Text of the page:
Discussions of authorship within the Harvard Chan School usually concern published reports of original scientific research. However, the same principles apply to all intellectual products: words or images; in paper or electronic media; for public or local use; in scientific disciplines or the humanities; and whether intended for the dissemination of new discoveries and ideas, for published reviews of existing knowledge, or for educational programs.
- Everyone listed as an author should have made a substantial, direct, and intellectual contribution to the work. For example, they should have contributed to the conception, design, analysis and/or interpretation of data. Honorary or guest authorship is not acceptable. Acquisition of funding and provision of technical services, patients, or materials, while they may be essential to the work, are not in themselves sufficient contributions to justify authorship.
- Everyone who has made substantial and direct intellectual contributions to the work should be an author. Everyone who has made other substantial contributions should be acknowledged.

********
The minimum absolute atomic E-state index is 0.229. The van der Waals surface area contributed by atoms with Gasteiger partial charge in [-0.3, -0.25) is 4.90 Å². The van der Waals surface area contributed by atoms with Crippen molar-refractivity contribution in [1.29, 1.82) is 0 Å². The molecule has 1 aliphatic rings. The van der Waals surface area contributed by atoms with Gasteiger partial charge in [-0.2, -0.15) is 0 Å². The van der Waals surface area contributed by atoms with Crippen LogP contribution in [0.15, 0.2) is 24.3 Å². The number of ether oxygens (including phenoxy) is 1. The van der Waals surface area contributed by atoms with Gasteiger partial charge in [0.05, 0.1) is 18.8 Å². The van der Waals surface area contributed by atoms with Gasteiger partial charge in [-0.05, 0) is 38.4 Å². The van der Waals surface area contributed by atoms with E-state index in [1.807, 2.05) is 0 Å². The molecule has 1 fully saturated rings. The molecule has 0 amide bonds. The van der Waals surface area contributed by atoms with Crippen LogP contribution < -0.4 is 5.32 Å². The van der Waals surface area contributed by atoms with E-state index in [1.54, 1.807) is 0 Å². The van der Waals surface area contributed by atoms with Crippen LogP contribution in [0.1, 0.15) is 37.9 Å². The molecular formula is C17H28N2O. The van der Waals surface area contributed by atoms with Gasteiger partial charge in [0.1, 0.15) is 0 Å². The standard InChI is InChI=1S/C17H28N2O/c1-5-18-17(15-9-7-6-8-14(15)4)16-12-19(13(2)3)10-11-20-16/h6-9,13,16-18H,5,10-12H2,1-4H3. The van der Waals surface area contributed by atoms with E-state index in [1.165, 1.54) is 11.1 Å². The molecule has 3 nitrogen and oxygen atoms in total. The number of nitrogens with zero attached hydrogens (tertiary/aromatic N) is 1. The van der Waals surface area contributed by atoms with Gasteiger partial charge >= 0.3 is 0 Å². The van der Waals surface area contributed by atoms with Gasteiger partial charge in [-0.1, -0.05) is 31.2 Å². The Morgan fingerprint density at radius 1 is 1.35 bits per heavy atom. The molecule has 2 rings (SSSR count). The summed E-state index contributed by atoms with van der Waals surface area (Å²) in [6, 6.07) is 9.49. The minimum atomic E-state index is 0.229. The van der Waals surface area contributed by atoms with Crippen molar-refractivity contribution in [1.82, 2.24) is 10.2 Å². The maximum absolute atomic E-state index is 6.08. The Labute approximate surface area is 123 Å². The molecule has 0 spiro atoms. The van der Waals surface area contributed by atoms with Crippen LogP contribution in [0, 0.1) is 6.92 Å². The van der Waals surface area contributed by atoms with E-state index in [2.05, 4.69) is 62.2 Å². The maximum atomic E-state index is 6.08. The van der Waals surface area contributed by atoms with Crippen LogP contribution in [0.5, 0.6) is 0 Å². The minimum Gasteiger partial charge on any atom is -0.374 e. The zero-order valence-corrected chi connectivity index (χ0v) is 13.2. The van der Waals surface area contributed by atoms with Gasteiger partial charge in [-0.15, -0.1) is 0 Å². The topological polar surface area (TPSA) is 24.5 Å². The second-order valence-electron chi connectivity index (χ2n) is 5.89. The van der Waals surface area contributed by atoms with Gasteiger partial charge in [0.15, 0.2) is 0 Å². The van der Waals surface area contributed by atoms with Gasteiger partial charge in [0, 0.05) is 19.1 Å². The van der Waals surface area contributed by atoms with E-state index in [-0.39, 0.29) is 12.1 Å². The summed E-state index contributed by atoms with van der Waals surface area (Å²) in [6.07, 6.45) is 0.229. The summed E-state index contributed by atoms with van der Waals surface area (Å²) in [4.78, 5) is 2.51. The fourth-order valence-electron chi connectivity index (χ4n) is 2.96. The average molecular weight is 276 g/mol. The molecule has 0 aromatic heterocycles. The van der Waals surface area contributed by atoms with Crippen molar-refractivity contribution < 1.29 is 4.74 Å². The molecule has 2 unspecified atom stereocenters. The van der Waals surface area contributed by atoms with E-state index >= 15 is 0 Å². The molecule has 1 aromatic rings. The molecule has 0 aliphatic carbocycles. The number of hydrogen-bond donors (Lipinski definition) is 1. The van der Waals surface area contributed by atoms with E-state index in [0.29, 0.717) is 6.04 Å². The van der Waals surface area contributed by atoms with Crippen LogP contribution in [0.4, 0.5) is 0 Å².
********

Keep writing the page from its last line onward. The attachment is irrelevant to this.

- When research is done by teams whose members are highly specialized, individuals’ contributions and responsibility may be limited to the specific aspects of the work described in the publication.
- All authors should contribute to writing the manuscript, reviewing drafts and approving the final version.
- One author (usually the Principal Investigator) should take primary responsibility for the work as a whole even if he or she does not have an in-depth understanding of every part of the work. This individual should assure that all authors meet the basic criteria for authorship outlined in guideline 1.
- The authors should make every effort to decide the order of authorship together. Research teams should discuss authorship issues frankly early in the course of their work together and at other times during their collaboration as needed. It is recommended that the PI write up a summary of the authorship agreement. To assist with this, these guidelines should be distributed to all team members at the start of the collaboration.
- If there is an authorship dispute, every effort should be made to settle it at the local level by the authors themselves, the research PI, and/or the Department Chair.
If local efforts fail, please contact Dean Jennifer Ivers (firstname.lastname@example.org) for additional resources to facilitate dispute resolution.
- Ombuds best practices
- HMS guidelines
- FAS guidelines
- CASRAI contributor taxonomy (CRediT)
- NIH General Guidelines for Authorship Contributions
- NIH Processes for Authorship Dispute Resolution
- Harvard’s non-retaliation policy